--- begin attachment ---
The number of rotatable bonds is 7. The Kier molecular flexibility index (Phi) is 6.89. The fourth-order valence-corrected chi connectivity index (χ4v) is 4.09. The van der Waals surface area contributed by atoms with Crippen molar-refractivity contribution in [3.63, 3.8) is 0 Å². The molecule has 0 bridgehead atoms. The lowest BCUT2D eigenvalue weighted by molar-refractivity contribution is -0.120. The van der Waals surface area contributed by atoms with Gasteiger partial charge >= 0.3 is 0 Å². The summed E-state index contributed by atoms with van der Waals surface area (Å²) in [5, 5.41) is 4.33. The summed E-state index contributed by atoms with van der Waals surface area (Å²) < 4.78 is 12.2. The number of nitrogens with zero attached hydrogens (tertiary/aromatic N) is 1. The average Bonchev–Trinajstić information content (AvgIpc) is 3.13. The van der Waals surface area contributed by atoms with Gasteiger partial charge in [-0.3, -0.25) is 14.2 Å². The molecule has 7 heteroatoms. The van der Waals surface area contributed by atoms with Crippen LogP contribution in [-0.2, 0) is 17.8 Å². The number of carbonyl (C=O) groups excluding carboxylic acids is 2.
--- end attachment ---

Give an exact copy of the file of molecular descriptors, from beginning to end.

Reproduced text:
The number of rotatable bonds is 7. The Kier molecular flexibility index (Phi) is 6.89. The fourth-order valence-corrected chi connectivity index (χ4v) is 4.09. The van der Waals surface area contributed by atoms with Crippen molar-refractivity contribution in [3.63, 3.8) is 0 Å². The molecule has 0 bridgehead atoms. The lowest BCUT2D eigenvalue weighted by molar-refractivity contribution is -0.120. The van der Waals surface area contributed by atoms with Gasteiger partial charge >= 0.3 is 0 Å². The summed E-state index contributed by atoms with van der Waals surface area (Å²) in [5, 5.41) is 4.33. The summed E-state index contributed by atoms with van der Waals surface area (Å²) < 4.78 is 12.2. The number of nitrogens with zero attached hydrogens (tertiary/aromatic N) is 1. The average Bonchev–Trinajstić information content (AvgIpc) is 3.13. The van der Waals surface area contributed by atoms with Gasteiger partial charge in [-0.3, -0.25) is 14.2 Å². The molecule has 7 heteroatoms. The van der Waals surface area contributed by atoms with Crippen LogP contribution in [-0.2, 0) is 17.8 Å². The number of carbonyl (C=O) groups excluding carboxylic acids is 2.